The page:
Campus News

Flamenco and the Jewish Influence

February 28, 2020
Yvonne Gay
A woman looks intense with outstretched hands.
Alice Blumenfeld, visiting assistant professor of dance, performs in Hebrew Heritage House. Photo credit: Lucie Maria Weismueller

Alice Blumenfeld, visiting assistant professor of dance, held great intensity atop a black portable platform in the lounge of Hebrew Heritage House while her expressive arms and hands interpreted the Ladino music being played by members of Abrepaso Flamenco, the professor’s own company. Judeo-Spanish—also known as Ladino— mixes 16th-century Spanish, Hebrew, Turkish, and other languages.  

“I love the connection between the music and the dance,” says Blumenfeld. “There is so much depth to flamenco’s musicality, which opens up incredible potential in the movement and how to interpret the music as a dancer. Because it's an evolving language/art, a dancer has the freedom to create their own style within flamenco and tell unique stories through the music and dance.’’ 

Blumenfeld’s love for flamenco was recently recognized with an Individual Excellence Award from the Ohio Arts Council for two recent bodies of work: an evening-length piece for her company that premiered in 2018 at the National Hispanic Cultural Center, and Labyrinths, that uses space and the body as a canvas for metaphors. This piece also was performed in the college’s Mudd Learning Center.

“I was curious about the Jewish connection in flamenco because of my own Jewish heritage,” says Blumenfled of her presentation in Hebrew Heritage House. “A few years ago, I spent some time trying to research the connections, but again, what I found was a lot of theories and myths, and very little hard or tangible evidence to draw those connections.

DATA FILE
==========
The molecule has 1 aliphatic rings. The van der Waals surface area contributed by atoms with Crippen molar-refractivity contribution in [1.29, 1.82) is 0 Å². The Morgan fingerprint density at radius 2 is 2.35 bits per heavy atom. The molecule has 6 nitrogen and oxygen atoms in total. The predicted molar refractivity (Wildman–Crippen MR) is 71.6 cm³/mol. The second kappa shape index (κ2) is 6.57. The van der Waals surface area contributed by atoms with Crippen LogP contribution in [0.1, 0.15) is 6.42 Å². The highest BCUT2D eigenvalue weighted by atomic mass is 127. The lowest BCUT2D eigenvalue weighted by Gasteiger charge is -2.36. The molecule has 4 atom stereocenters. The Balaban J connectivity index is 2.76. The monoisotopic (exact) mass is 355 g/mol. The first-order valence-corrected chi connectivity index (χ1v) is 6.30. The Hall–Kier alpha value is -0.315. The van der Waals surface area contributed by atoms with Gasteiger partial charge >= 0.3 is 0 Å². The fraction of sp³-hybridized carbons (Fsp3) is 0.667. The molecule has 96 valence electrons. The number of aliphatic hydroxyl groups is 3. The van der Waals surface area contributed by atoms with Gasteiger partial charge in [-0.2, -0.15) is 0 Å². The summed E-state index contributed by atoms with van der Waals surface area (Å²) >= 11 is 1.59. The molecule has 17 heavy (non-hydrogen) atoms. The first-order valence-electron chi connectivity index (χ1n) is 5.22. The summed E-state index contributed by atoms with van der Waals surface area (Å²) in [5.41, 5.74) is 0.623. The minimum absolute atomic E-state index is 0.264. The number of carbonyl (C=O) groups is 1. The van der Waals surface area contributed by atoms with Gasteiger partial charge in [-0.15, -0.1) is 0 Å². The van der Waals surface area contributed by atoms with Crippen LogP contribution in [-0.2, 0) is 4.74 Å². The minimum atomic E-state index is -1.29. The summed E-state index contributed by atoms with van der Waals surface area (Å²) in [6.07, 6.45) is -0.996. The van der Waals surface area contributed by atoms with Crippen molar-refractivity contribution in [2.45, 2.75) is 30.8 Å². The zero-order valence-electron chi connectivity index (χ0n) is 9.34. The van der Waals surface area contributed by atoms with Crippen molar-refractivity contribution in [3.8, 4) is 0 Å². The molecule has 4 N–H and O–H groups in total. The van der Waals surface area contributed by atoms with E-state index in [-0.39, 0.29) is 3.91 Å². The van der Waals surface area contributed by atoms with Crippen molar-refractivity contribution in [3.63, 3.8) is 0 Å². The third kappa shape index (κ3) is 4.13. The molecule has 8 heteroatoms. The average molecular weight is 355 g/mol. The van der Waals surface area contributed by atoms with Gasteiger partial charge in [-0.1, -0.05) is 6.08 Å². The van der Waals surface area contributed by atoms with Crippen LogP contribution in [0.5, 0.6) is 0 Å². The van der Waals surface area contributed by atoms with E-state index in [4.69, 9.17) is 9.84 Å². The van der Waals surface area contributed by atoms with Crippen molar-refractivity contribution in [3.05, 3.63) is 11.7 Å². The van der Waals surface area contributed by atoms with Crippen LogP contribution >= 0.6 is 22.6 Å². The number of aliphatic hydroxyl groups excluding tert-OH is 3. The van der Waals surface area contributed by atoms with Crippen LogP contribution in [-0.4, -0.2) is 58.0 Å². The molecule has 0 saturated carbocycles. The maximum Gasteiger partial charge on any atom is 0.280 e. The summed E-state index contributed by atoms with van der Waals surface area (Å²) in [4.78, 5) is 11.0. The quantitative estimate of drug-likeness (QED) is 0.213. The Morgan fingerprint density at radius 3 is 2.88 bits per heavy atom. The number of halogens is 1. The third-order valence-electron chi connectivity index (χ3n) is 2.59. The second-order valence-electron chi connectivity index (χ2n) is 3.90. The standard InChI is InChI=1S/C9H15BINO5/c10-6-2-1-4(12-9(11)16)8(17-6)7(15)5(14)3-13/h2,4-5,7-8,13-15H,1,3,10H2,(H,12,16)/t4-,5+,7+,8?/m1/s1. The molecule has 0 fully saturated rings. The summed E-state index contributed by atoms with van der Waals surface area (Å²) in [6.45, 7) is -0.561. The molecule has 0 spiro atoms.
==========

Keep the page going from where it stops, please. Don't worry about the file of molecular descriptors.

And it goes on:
“The Jewish influence on flamenco has many theories, but when it comes to evidence to back it up, the connections can be tenuous,” continues Blumenfeld. Many Jewish people remained in Spain after Ferdinand and Isabel took power, and they converted to Catholicisim. It’s thought that some of the flamenco rhythms come more directly from Jewish religious songs, including the petenera, and the Catholic tradition of singing saetas during Holy Week. The conversos are thought to have intermingled with other marginalized groups, such as the gitanos (Spanish Roma), another group who greatly influenced flamenco. There are a handful of flamenco verses [that sing] about Jewish people and their persecution within Spain.”

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